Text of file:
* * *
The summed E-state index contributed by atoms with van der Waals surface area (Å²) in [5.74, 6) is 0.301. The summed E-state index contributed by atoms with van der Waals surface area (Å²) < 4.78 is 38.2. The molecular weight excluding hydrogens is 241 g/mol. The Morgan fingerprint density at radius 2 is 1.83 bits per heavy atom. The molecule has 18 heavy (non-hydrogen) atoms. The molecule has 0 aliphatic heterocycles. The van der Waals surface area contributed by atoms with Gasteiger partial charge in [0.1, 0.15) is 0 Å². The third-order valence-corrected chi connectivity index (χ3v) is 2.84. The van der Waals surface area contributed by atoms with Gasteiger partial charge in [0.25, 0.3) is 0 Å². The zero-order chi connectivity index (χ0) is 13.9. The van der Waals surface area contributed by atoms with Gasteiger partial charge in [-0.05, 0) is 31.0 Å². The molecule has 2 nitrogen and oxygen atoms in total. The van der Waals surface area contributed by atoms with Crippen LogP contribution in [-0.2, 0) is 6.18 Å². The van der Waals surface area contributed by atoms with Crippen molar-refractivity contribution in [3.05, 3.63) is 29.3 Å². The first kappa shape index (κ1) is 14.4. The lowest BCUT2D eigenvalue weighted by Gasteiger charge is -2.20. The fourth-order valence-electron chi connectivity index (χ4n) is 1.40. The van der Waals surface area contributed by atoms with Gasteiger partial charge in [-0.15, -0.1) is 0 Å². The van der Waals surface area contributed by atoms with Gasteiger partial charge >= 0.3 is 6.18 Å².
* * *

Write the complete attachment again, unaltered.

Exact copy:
The summed E-state index contributed by atoms with van der Waals surface area (Å²) in [5.74, 6) is 0.301. The summed E-state index contributed by atoms with van der Waals surface area (Å²) < 4.78 is 38.2. The molecular weight excluding hydrogens is 241 g/mol. The Morgan fingerprint density at radius 2 is 1.83 bits per heavy atom. The molecule has 18 heavy (non-hydrogen) atoms. The molecule has 0 aliphatic heterocycles. The van der Waals surface area contributed by atoms with Gasteiger partial charge in [0.1, 0.15) is 0 Å². The third-order valence-corrected chi connectivity index (χ3v) is 2.84. The van der Waals surface area contributed by atoms with Gasteiger partial charge in [0.25, 0.3) is 0 Å². The zero-order chi connectivity index (χ0) is 13.9. The van der Waals surface area contributed by atoms with Gasteiger partial charge in [-0.05, 0) is 31.0 Å². The molecule has 2 nitrogen and oxygen atoms in total. The van der Waals surface area contributed by atoms with Crippen LogP contribution in [-0.2, 0) is 6.18 Å². The van der Waals surface area contributed by atoms with Crippen molar-refractivity contribution in [3.05, 3.63) is 29.3 Å². The first kappa shape index (κ1) is 14.4. The lowest BCUT2D eigenvalue weighted by Gasteiger charge is -2.20. The fourth-order valence-electron chi connectivity index (χ4n) is 1.40. The van der Waals surface area contributed by atoms with Gasteiger partial charge in [-0.15, -0.1) is 0 Å². The van der Waals surface area contributed by atoms with Gasteiger partial charge >= 0.3 is 6.18 Å².